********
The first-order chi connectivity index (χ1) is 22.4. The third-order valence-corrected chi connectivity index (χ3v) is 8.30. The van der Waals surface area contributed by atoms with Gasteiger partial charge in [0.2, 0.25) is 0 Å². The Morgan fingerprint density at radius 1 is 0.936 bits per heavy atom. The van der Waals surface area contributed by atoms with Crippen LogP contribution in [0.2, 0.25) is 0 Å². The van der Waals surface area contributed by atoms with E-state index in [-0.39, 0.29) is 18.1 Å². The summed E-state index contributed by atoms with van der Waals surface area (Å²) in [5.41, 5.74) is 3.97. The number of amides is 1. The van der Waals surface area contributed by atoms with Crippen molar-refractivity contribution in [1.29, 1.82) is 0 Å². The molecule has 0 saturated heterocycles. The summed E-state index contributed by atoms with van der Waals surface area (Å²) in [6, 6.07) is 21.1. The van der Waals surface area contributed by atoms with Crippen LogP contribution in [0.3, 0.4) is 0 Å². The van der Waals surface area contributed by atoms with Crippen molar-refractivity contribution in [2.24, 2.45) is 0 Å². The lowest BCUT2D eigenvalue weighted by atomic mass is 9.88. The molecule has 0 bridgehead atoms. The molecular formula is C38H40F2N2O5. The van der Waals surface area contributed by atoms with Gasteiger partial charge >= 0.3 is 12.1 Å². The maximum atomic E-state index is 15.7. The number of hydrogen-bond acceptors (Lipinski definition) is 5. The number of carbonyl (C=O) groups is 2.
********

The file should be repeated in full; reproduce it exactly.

The first-order chi connectivity index (χ1) is 22.4. The third-order valence-corrected chi connectivity index (χ3v) is 8.30. The van der Waals surface area contributed by atoms with Gasteiger partial charge in [0.2, 0.25) is 0 Å². The Morgan fingerprint density at radius 1 is 0.936 bits per heavy atom. The van der Waals surface area contributed by atoms with Crippen LogP contribution in [0.2, 0.25) is 0 Å². The van der Waals surface area contributed by atoms with E-state index in [-0.39, 0.29) is 18.1 Å². The summed E-state index contributed by atoms with van der Waals surface area (Å²) in [5.41, 5.74) is 3.97. The number of amides is 1. The van der Waals surface area contributed by atoms with Crippen molar-refractivity contribution in [1.29, 1.82) is 0 Å². The molecule has 0 saturated heterocycles. The summed E-state index contributed by atoms with van der Waals surface area (Å²) in [6, 6.07) is 21.1. The van der Waals surface area contributed by atoms with Crippen LogP contribution in [0.3, 0.4) is 0 Å². The van der Waals surface area contributed by atoms with Crippen molar-refractivity contribution in [2.24, 2.45) is 0 Å². The lowest BCUT2D eigenvalue weighted by atomic mass is 9.88. The molecule has 0 bridgehead atoms. The molecular formula is C38H40F2N2O5. The van der Waals surface area contributed by atoms with Gasteiger partial charge >= 0.3 is 12.1 Å². The maximum atomic E-state index is 15.7. The number of hydrogen-bond acceptors (Lipinski definition) is 5. The number of carbonyl (C=O) groups is 2.